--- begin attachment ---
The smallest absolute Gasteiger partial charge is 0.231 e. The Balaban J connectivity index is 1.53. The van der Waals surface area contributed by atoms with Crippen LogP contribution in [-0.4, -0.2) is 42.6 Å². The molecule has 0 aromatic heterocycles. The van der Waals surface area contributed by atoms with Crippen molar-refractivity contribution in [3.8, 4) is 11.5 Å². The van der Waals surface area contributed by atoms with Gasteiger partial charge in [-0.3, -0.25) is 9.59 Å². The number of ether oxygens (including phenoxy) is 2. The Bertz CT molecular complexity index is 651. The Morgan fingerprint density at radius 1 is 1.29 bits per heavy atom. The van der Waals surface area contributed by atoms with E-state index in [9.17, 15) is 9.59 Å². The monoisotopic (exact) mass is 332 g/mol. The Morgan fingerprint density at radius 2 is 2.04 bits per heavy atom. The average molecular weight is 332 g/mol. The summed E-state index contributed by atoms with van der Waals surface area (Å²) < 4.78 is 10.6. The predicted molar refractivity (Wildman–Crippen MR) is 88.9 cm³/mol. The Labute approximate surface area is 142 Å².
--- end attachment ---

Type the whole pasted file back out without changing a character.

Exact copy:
The smallest absolute Gasteiger partial charge is 0.231 e. The Balaban J connectivity index is 1.53. The van der Waals surface area contributed by atoms with Crippen LogP contribution in [-0.4, -0.2) is 42.6 Å². The molecule has 0 aromatic heterocycles. The van der Waals surface area contributed by atoms with Crippen molar-refractivity contribution in [3.8, 4) is 11.5 Å². The van der Waals surface area contributed by atoms with Gasteiger partial charge in [-0.3, -0.25) is 9.59 Å². The number of ether oxygens (including phenoxy) is 2. The Bertz CT molecular complexity index is 651. The Morgan fingerprint density at radius 1 is 1.29 bits per heavy atom. The van der Waals surface area contributed by atoms with E-state index in [9.17, 15) is 9.59 Å². The monoisotopic (exact) mass is 332 g/mol. The Morgan fingerprint density at radius 2 is 2.04 bits per heavy atom. The average molecular weight is 332 g/mol. The summed E-state index contributed by atoms with van der Waals surface area (Å²) < 4.78 is 10.6. The predicted molar refractivity (Wildman–Crippen MR) is 88.9 cm³/mol. The Labute approximate surface area is 142 Å².